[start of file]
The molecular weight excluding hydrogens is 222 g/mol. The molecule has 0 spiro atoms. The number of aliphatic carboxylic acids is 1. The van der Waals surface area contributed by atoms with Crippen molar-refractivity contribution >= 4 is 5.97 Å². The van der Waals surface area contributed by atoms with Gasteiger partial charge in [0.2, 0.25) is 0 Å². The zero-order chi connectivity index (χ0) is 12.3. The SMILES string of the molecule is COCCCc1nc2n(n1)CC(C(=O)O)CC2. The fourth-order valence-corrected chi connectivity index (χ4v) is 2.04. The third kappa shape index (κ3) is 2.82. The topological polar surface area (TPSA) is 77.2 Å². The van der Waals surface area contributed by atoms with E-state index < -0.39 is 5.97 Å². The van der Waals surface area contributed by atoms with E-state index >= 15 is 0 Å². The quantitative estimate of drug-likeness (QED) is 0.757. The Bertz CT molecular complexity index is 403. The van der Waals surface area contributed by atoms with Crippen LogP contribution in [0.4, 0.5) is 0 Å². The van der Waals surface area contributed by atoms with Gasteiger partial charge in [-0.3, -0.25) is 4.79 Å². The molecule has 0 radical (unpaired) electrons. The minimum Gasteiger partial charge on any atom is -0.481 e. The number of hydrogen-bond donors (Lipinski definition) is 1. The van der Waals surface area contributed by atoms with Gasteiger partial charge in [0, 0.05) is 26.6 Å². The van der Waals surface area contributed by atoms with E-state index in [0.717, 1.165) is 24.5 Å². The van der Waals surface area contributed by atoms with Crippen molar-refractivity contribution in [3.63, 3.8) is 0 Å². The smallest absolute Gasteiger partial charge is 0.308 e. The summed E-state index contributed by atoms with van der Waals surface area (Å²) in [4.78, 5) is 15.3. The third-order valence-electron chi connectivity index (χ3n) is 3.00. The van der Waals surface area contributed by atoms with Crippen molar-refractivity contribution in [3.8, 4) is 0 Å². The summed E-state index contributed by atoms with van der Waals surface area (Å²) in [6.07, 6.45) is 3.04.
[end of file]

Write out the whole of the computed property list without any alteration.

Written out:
The molecular weight excluding hydrogens is 222 g/mol. The molecule has 0 spiro atoms. The number of aliphatic carboxylic acids is 1. The van der Waals surface area contributed by atoms with Crippen molar-refractivity contribution >= 4 is 5.97 Å². The van der Waals surface area contributed by atoms with Gasteiger partial charge in [0.2, 0.25) is 0 Å². The zero-order chi connectivity index (χ0) is 12.3. The SMILES string of the molecule is COCCCc1nc2n(n1)CC(C(=O)O)CC2. The fourth-order valence-corrected chi connectivity index (χ4v) is 2.04. The third kappa shape index (κ3) is 2.82. The topological polar surface area (TPSA) is 77.2 Å². The van der Waals surface area contributed by atoms with E-state index < -0.39 is 5.97 Å². The van der Waals surface area contributed by atoms with E-state index >= 15 is 0 Å². The quantitative estimate of drug-likeness (QED) is 0.757. The Bertz CT molecular complexity index is 403. The van der Waals surface area contributed by atoms with Crippen LogP contribution in [0.4, 0.5) is 0 Å². The van der Waals surface area contributed by atoms with Gasteiger partial charge in [-0.3, -0.25) is 4.79 Å². The molecule has 0 radical (unpaired) electrons. The minimum Gasteiger partial charge on any atom is -0.481 e. The number of hydrogen-bond donors (Lipinski definition) is 1. The van der Waals surface area contributed by atoms with Gasteiger partial charge in [0, 0.05) is 26.6 Å². The van der Waals surface area contributed by atoms with E-state index in [0.717, 1.165) is 24.5 Å². The van der Waals surface area contributed by atoms with Crippen molar-refractivity contribution in [3.63, 3.8) is 0 Å². The smallest absolute Gasteiger partial charge is 0.308 e. The summed E-state index contributed by atoms with van der Waals surface area (Å²) in [4.78, 5) is 15.3. The third-order valence-electron chi connectivity index (χ3n) is 3.00. The van der Waals surface area contributed by atoms with Crippen molar-refractivity contribution in [3.8, 4) is 0 Å². The summed E-state index contributed by atoms with van der Waals surface area (Å²) in [6.07, 6.45) is 3.04.